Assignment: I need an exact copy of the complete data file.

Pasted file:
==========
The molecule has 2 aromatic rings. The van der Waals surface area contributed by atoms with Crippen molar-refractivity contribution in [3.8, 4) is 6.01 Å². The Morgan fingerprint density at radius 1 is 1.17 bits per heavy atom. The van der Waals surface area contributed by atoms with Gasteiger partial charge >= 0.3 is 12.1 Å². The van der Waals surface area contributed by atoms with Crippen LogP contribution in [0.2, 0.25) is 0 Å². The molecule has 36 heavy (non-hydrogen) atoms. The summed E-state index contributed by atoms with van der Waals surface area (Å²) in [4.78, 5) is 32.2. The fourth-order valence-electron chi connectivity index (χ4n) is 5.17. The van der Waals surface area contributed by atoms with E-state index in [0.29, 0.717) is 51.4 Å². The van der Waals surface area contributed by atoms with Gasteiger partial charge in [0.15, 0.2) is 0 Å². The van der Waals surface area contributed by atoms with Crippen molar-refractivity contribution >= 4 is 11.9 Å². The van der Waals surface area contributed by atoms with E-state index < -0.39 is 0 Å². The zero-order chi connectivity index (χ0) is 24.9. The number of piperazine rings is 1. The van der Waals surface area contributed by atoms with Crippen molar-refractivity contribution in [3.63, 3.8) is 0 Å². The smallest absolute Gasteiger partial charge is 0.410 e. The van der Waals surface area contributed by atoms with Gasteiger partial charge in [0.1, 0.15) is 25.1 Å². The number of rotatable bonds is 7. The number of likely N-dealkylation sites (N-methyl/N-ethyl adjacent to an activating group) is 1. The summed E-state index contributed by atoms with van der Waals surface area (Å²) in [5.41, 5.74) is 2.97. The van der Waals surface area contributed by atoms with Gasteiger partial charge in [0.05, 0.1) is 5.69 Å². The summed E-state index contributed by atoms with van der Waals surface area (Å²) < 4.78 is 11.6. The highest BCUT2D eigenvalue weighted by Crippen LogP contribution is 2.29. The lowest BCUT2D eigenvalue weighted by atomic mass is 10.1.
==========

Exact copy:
The molecule has 2 aromatic rings. The van der Waals surface area contributed by atoms with Crippen molar-refractivity contribution in [3.8, 4) is 6.01 Å². The Morgan fingerprint density at radius 1 is 1.17 bits per heavy atom. The van der Waals surface area contributed by atoms with Gasteiger partial charge >= 0.3 is 12.1 Å². The van der Waals surface area contributed by atoms with Crippen LogP contribution in [0.2, 0.25) is 0 Å². The molecule has 36 heavy (non-hydrogen) atoms. The summed E-state index contributed by atoms with van der Waals surface area (Å²) in [4.78, 5) is 32.2. The fourth-order valence-electron chi connectivity index (χ4n) is 5.17. The van der Waals surface area contributed by atoms with E-state index in [0.29, 0.717) is 51.4 Å². The van der Waals surface area contributed by atoms with Gasteiger partial charge in [0.15, 0.2) is 0 Å². The van der Waals surface area contributed by atoms with Crippen molar-refractivity contribution >= 4 is 11.9 Å². The van der Waals surface area contributed by atoms with E-state index < -0.39 is 0 Å². The zero-order chi connectivity index (χ0) is 24.9. The number of piperazine rings is 1. The van der Waals surface area contributed by atoms with Crippen molar-refractivity contribution in [3.63, 3.8) is 0 Å². The smallest absolute Gasteiger partial charge is 0.410 e. The van der Waals surface area contributed by atoms with Gasteiger partial charge in [0.1, 0.15) is 25.1 Å². The number of rotatable bonds is 7. The number of likely N-dealkylation sites (N-methyl/N-ethyl adjacent to an activating group) is 1. The summed E-state index contributed by atoms with van der Waals surface area (Å²) in [5.41, 5.74) is 2.97. The van der Waals surface area contributed by atoms with Gasteiger partial charge in [0.05, 0.1) is 5.69 Å². The summed E-state index contributed by atoms with van der Waals surface area (Å²) < 4.78 is 11.6. The highest BCUT2D eigenvalue weighted by Crippen LogP contribution is 2.29. The lowest BCUT2D eigenvalue weighted by atomic mass is 10.1.